Our first national survey of family life in Australia has confirmed we’re all chasing more time – with our children and for ourselves.
More than 60 per cent of parents surveyed in the First Five Years Snapshot of Australian Families, believe more quality time for themselves would positively influence how happy they feel in their role as a parent.
Other things that would influence their happiness included more quality time with their child (53%), better financial resources (45%) and more sleep (43%).
In an effort to better understand the balance between work and home that contemporary parenthood brings, First Five Years conducted a survey of more than 1000 Australian families.
First Five Years managing editor Belinda Reilly says the survey results have painted an interesting picture of what’s happening in Australian homes, along with the challenges families are facing and the things that make parents happy.
“By sharing what happens behind closed doors we can gain a better understanding of the genuine issues facing families and the questions that we need to answer as a community to help families flourish,” she says.
More than 1000 families from across Australia responded to the survey. Of these, almost 80 per cent were nuclear families with blended families, grandparent families, single parent families and same sex families also represented.
Of the 1000 + parents who responded to the survey, they had children under 15 and almost 95 per cent were women and almost five per cent were men. Most came from double income families with one parent working full time and the other working either full or part time.
When asked to reflect on family life and describe how they felt, more than half of respondents said they felt happy, 35 per cent said they were stressed and 34 per cent were overwhelmed.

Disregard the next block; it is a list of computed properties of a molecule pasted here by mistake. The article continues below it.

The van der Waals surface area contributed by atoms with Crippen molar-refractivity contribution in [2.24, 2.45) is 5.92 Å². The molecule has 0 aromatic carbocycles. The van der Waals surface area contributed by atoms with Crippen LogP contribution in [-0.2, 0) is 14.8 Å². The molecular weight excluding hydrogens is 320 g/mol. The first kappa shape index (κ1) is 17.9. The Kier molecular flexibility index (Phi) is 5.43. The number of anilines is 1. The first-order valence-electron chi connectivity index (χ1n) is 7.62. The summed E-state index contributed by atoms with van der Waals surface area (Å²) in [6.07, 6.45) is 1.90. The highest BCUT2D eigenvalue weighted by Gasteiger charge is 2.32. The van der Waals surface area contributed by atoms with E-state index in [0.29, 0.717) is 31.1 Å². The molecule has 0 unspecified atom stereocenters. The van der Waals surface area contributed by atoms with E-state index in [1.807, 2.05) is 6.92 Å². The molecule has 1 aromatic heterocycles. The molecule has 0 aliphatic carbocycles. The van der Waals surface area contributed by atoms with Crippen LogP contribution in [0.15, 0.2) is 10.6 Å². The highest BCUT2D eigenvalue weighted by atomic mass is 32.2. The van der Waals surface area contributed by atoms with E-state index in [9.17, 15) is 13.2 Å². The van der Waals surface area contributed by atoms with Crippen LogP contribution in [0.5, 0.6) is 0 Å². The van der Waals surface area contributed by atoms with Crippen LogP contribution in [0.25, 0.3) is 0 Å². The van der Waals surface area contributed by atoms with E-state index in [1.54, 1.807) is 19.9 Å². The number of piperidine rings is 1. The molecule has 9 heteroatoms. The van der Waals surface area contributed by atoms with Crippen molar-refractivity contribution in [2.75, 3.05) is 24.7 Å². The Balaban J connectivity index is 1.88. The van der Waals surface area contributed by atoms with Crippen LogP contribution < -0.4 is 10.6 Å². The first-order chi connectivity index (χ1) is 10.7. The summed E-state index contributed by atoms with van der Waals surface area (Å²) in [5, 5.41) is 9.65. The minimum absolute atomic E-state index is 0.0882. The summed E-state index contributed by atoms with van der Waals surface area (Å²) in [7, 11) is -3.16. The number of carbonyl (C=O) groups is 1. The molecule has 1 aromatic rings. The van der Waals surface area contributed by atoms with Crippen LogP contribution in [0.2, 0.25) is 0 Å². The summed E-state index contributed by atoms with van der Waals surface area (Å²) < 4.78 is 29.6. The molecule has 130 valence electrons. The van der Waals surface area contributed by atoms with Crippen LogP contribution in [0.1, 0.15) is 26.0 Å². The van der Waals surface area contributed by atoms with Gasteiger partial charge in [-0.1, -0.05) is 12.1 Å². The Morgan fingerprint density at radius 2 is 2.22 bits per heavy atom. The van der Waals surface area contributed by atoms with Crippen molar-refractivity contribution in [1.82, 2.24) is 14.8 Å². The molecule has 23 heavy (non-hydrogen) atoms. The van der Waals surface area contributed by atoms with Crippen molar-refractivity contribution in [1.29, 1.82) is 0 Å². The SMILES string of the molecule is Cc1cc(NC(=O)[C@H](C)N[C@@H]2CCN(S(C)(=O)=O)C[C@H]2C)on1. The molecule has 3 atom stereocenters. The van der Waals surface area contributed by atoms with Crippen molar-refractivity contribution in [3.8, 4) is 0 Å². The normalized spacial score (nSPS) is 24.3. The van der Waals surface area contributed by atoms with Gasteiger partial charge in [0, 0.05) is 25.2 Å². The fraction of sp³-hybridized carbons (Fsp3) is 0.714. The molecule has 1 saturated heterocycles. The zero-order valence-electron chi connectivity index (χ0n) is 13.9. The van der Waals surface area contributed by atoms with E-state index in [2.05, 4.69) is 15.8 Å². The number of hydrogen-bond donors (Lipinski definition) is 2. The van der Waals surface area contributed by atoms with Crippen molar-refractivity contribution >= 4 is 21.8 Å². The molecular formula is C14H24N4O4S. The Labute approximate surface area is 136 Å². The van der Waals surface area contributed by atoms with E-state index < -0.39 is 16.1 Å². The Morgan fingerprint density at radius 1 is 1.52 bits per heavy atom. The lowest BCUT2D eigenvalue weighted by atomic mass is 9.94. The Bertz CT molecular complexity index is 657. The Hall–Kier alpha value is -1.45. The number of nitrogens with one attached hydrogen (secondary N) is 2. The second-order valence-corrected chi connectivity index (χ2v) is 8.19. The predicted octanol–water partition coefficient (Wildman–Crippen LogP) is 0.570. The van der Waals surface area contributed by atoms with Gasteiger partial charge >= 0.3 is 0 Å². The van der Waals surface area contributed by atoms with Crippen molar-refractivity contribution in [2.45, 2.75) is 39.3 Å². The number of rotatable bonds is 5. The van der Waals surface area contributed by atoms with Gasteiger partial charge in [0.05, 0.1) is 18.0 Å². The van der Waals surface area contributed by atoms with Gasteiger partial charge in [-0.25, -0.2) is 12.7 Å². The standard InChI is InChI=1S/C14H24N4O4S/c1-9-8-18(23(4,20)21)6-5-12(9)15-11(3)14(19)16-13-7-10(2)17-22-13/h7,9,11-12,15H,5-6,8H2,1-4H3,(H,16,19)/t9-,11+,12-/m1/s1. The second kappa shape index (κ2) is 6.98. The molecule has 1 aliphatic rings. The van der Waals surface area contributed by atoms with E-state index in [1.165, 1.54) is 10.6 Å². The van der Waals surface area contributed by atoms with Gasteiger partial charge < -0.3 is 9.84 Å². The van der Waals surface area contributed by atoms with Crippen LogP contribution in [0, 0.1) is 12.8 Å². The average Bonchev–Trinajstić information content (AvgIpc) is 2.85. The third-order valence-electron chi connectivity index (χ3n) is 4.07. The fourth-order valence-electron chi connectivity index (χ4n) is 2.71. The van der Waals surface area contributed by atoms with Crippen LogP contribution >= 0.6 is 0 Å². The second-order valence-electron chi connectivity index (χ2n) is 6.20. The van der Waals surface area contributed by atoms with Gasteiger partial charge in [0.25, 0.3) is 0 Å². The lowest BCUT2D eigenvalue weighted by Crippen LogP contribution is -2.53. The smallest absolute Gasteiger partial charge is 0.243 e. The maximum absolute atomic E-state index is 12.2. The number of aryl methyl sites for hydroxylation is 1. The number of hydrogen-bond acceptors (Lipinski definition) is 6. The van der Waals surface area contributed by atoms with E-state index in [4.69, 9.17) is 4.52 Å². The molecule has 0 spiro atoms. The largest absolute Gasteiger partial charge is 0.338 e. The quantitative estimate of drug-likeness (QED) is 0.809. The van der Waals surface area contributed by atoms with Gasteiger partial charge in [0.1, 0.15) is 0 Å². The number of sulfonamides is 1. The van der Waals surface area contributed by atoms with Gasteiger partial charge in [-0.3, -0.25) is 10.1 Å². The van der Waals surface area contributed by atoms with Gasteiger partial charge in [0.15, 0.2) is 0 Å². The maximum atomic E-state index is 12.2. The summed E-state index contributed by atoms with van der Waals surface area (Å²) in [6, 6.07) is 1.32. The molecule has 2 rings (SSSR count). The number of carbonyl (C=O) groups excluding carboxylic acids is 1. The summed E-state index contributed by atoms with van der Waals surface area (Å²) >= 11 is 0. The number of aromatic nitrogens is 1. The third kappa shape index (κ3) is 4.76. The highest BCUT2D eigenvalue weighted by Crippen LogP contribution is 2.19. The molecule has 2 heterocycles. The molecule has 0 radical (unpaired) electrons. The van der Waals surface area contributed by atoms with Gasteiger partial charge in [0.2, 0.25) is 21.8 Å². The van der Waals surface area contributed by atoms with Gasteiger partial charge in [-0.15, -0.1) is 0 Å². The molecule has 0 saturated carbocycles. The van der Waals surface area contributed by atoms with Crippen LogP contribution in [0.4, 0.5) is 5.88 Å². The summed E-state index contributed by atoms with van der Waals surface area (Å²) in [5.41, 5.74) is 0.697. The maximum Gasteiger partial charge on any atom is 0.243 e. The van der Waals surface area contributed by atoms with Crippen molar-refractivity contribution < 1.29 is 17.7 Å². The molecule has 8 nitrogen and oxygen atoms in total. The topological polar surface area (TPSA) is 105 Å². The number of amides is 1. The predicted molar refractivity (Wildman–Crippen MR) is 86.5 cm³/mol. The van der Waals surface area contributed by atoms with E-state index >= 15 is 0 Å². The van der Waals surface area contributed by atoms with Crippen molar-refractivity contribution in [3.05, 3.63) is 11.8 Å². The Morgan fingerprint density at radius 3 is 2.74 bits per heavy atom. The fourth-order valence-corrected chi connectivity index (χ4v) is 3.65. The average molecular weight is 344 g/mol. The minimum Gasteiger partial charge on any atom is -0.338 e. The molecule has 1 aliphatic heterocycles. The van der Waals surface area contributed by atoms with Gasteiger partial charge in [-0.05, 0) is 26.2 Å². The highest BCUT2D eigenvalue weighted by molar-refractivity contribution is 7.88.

Time was one of the greatest themes of the survey responses.
“Most of the survey respondents said they rarely took time out to relax and clear their minds in order to be better parents, and 32 per cent were dissatisfied with the amount of time they had to set aside to spend time with their children,” Belinda says.
Family time was also lacking, with 53 per cent of parents saying they spent less time with their children than their parents spent with them.
Belinda says when they did have time together as a family, it was generally during mealtimes.
“The night time meal took priority for the majority of parents with 37 per cent gathering as a family for dinner every night and 36 per cent insisting on a family dinner most nights,” she says.
However, breakfast wasn’t as much of a priority with only nine per cent of families eating breakfast together every morning, however, 31 per cent of parents said they had family breakfasts on the weekends.
Reading with their children was another priority area for time-poor parents, with almost 33 per cent saying they often set aside one-on-one time to read with or to their children for at least 20 minutes, and 26 per cent said they almost spent 20 minutes reading with their children.
When it comes to the kind of information parents are seeking to help make family life easier, an overwhelming majority said they would like more information about how to deal with difficult behaviour.
More than 60 per cent said difficult behaviour was the topic they would most like to ask a professional about; it was followed by families and relationships (45 per cent), health and nutrition (41 per cent), early learning (37.7 per cent) and milestones and development (35 per cent).
“Finances were also of particular concern to families, with 40 per cent of parents reporting they have struggled to meet essential expenses like food, mortgage/rent, utility bills, child care or important medical care over the past 12 months,” Belinda says.
“And 29 per cent didn’t believe they had enough money to purchase things they really wanted, after they had taken essential expenses out of their budget.”